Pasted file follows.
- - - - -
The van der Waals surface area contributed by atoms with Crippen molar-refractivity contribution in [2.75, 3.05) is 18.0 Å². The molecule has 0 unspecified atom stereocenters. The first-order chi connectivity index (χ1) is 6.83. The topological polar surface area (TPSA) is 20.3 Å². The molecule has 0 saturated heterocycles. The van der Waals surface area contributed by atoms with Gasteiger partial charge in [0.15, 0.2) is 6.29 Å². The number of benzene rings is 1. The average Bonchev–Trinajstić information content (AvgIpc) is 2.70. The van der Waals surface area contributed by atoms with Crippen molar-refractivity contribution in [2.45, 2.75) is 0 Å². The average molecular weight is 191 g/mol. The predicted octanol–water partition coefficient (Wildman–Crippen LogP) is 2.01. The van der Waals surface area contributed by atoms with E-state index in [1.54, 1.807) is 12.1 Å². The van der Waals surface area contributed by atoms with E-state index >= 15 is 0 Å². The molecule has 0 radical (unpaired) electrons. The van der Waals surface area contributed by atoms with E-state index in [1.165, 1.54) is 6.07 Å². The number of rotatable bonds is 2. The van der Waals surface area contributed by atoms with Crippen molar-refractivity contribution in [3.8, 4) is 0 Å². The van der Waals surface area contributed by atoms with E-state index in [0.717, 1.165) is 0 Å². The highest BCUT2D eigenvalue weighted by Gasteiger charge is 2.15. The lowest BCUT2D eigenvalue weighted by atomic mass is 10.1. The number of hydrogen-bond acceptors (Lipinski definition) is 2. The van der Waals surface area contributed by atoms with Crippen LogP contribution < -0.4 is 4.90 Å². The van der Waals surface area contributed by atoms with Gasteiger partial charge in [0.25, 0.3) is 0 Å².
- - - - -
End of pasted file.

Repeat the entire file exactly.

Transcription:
The van der Waals surface area contributed by atoms with Crippen molar-refractivity contribution in [2.75, 3.05) is 18.0 Å². The molecule has 0 unspecified atom stereocenters. The first-order chi connectivity index (χ1) is 6.83. The topological polar surface area (TPSA) is 20.3 Å². The molecule has 0 saturated heterocycles. The van der Waals surface area contributed by atoms with Gasteiger partial charge in [0.15, 0.2) is 6.29 Å². The number of benzene rings is 1. The average Bonchev–Trinajstić information content (AvgIpc) is 2.70. The van der Waals surface area contributed by atoms with Crippen molar-refractivity contribution in [2.45, 2.75) is 0 Å². The average molecular weight is 191 g/mol. The predicted octanol–water partition coefficient (Wildman–Crippen LogP) is 2.01. The van der Waals surface area contributed by atoms with E-state index in [1.54, 1.807) is 12.1 Å². The van der Waals surface area contributed by atoms with E-state index >= 15 is 0 Å². The molecule has 0 radical (unpaired) electrons. The van der Waals surface area contributed by atoms with E-state index in [1.165, 1.54) is 6.07 Å². The number of rotatable bonds is 2. The van der Waals surface area contributed by atoms with Crippen molar-refractivity contribution in [3.8, 4) is 0 Å². The van der Waals surface area contributed by atoms with E-state index in [0.717, 1.165) is 0 Å². The highest BCUT2D eigenvalue weighted by Gasteiger charge is 2.15. The lowest BCUT2D eigenvalue weighted by atomic mass is 10.1. The number of hydrogen-bond acceptors (Lipinski definition) is 2. The van der Waals surface area contributed by atoms with Crippen LogP contribution < -0.4 is 4.90 Å². The van der Waals surface area contributed by atoms with Gasteiger partial charge in [0.25, 0.3) is 0 Å².